1,118 YES 752 NO
However, a 2/3 vote of the special town meeting (STM) is required for passage.
The next step for the town will be to see if more than 50% of residents vote in favor of the new school on 11/15 at the ballot election, which would satisfy one of the two criteria required to move forward with the new school process.
If the 11/15 ballot succeeds, then, those in charge of the new school at Wheelock campus effort will need to decide whether they feel enough town residents want to hold a second special town meeting (STM), as the process allows, to see if at that second STM whether 2/3 of voters will both attend and support the new school. We had less than a 25% turn out of registered voters yesterday.
A large plurality favoring the new school at the 11/15 ballot would certainly send a strong message to the new school at the Wheelock campus leaders that residents want a second chance via a second STM.
Thank you for the detailed up to date information on the STM. You were the first to answer my questions. I was very impressed with how well run this meeting was organized. Also the special parking for we seniors. Much appreciated.
The “Yes” proposal would have to change the minds of about 127 voters if the same number of townspeople showed up again. Personally I was on the fence before I voted and even after I voted I am still on the fence. The arguments made by the “Dale @ Dale” proponents and the new info related to the Newton school project would cause me to hesitate even more to vote “Yes” than this past Sunday.
Strongly suggest that, given the decision to move forward with the plan, that an equal effort be implement to identify commercial entities to defray the continuing reliance on property as source of capital funding. Such an approach is not sustainable as a long term strategy. As an example development of the Dale and hospital properties as business parks could be examplles.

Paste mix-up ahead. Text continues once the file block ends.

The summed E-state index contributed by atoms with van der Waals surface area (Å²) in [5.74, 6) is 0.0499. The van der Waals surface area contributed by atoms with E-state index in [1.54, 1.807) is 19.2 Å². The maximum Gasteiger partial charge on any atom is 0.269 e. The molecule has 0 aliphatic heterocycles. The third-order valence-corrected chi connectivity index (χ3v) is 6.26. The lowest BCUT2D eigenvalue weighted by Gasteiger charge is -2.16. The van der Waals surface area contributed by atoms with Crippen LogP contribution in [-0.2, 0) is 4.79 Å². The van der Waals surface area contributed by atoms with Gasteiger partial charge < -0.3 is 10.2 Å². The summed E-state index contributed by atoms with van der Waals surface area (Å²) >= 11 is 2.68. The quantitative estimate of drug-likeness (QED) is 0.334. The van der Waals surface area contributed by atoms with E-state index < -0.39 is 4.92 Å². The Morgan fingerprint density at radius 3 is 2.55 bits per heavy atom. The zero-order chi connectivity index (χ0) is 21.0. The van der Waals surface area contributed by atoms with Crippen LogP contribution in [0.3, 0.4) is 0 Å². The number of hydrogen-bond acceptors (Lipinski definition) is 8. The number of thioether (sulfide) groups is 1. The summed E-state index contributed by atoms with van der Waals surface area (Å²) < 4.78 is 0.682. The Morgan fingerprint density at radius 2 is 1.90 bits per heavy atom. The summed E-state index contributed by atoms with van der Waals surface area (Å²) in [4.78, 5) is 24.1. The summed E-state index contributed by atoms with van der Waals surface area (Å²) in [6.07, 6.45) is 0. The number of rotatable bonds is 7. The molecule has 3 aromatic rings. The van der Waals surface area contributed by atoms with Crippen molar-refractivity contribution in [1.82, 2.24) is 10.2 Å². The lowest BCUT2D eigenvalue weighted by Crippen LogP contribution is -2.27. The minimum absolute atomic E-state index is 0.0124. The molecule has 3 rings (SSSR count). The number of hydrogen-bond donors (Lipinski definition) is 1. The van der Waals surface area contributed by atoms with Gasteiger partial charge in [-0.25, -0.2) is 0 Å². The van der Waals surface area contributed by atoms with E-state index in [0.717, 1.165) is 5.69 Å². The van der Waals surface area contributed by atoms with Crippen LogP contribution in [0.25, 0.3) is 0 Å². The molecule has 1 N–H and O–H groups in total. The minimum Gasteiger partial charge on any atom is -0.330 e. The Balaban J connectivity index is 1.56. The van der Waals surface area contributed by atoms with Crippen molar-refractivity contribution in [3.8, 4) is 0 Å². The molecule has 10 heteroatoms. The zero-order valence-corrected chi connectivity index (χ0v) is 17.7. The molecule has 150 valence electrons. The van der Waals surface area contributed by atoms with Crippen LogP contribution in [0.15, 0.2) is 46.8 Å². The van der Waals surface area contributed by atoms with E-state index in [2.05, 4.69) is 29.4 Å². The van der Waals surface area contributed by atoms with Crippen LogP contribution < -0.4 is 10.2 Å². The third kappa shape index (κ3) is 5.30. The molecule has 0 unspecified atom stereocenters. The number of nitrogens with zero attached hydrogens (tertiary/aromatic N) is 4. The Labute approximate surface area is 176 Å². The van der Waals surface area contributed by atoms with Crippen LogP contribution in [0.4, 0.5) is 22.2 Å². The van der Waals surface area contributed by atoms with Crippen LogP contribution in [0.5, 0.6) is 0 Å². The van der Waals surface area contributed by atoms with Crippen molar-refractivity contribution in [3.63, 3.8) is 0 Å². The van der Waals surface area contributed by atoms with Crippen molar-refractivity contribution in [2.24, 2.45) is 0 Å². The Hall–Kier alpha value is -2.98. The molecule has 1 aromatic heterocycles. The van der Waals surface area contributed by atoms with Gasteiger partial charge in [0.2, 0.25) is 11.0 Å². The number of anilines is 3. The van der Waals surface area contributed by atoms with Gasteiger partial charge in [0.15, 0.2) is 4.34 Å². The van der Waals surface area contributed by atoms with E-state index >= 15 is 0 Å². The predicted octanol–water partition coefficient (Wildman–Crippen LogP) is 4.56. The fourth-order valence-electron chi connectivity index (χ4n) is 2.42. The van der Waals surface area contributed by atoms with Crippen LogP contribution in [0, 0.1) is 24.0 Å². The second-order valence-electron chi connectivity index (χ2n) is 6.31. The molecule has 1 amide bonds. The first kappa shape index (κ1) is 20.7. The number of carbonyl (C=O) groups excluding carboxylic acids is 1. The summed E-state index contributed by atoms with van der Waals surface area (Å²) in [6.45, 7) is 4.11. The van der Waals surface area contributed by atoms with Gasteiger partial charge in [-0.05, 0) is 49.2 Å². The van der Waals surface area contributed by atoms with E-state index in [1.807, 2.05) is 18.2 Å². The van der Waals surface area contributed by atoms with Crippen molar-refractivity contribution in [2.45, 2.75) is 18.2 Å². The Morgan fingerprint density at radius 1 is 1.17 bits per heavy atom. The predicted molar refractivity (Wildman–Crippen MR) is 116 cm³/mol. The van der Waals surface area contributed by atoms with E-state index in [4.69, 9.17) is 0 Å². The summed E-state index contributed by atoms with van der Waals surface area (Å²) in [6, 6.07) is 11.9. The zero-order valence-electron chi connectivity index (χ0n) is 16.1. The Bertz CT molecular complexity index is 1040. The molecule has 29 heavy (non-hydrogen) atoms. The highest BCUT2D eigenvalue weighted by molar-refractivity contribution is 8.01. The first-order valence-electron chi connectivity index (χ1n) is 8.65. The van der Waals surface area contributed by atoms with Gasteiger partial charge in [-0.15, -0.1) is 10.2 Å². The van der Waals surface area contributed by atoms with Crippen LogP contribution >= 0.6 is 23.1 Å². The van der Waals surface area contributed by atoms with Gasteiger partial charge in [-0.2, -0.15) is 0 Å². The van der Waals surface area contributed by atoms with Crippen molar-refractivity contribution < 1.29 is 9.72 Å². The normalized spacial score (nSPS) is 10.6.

Ideally, a detailed discussion of plans to attract commercial entities should have been done in parallel to the plans for the school and presented to the voters. Had that been done there is a likelyhood that stronger support for the school planning would have been achieved.
I would urge that, as a follow-up, there be an immediate discussion on plans to attract commerciial entities.
Additionally there should be clear communications on how inevitable cost overruns will be addressed.
First, the vote did not pass the new school, as it needed a 2/3 majority to pass, and only got 60%. Second, typically, commercial uses do not want to locate in town where we are not on major roads. Also, the Town of Medfield is currently being offered $44m. for the Medfield State Hospital site by Pulte Homes with $3-4m. a year in extra property taxes, but the town does not seem interested in that offer, and is instead pursuing the Trinity Financial offer that pays $2m. and $1m per year in taxes. Just as most do not want the 702 units Pulte proposes at Medfield State Hospital, most commercial uses carry issues that many do not want next to their own homes, despite all of us wanting lower taxes.